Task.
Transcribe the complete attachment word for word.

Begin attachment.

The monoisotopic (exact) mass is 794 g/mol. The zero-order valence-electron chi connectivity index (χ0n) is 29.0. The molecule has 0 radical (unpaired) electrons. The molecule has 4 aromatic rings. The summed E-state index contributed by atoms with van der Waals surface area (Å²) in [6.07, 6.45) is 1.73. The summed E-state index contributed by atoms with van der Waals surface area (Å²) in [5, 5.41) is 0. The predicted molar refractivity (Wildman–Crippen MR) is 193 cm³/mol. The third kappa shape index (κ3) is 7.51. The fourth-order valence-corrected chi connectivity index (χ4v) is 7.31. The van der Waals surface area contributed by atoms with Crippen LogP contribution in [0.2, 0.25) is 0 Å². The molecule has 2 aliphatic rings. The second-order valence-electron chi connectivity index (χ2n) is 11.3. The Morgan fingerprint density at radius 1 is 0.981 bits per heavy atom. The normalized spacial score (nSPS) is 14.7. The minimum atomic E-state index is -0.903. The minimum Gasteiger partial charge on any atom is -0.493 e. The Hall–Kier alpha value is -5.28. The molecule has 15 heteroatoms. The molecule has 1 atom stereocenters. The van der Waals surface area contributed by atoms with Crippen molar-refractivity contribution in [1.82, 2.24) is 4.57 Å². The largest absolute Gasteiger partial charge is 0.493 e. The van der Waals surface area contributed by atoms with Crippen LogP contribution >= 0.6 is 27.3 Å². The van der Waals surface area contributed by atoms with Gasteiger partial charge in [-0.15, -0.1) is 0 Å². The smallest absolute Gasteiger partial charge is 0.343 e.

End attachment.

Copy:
The monoisotopic (exact) mass is 794 g/mol. The zero-order valence-electron chi connectivity index (χ0n) is 29.0. The molecule has 0 radical (unpaired) electrons. The molecule has 4 aromatic rings. The summed E-state index contributed by atoms with van der Waals surface area (Å²) in [6.07, 6.45) is 1.73. The summed E-state index contributed by atoms with van der Waals surface area (Å²) in [5, 5.41) is 0. The predicted molar refractivity (Wildman–Crippen MR) is 193 cm³/mol. The third kappa shape index (κ3) is 7.51. The fourth-order valence-corrected chi connectivity index (χ4v) is 7.31. The van der Waals surface area contributed by atoms with Crippen LogP contribution in [0.2, 0.25) is 0 Å². The molecule has 2 aliphatic rings. The second-order valence-electron chi connectivity index (χ2n) is 11.3. The Morgan fingerprint density at radius 1 is 0.981 bits per heavy atom. The normalized spacial score (nSPS) is 14.7. The minimum atomic E-state index is -0.903. The minimum Gasteiger partial charge on any atom is -0.493 e. The Hall–Kier alpha value is -5.28. The molecule has 15 heteroatoms. The molecule has 1 atom stereocenters. The van der Waals surface area contributed by atoms with Crippen molar-refractivity contribution in [1.82, 2.24) is 4.57 Å². The largest absolute Gasteiger partial charge is 0.493 e. The van der Waals surface area contributed by atoms with Crippen LogP contribution >= 0.6 is 27.3 Å². The van der Waals surface area contributed by atoms with Gasteiger partial charge in [-0.15, -0.1) is 0 Å². The smallest absolute Gasteiger partial charge is 0.343 e.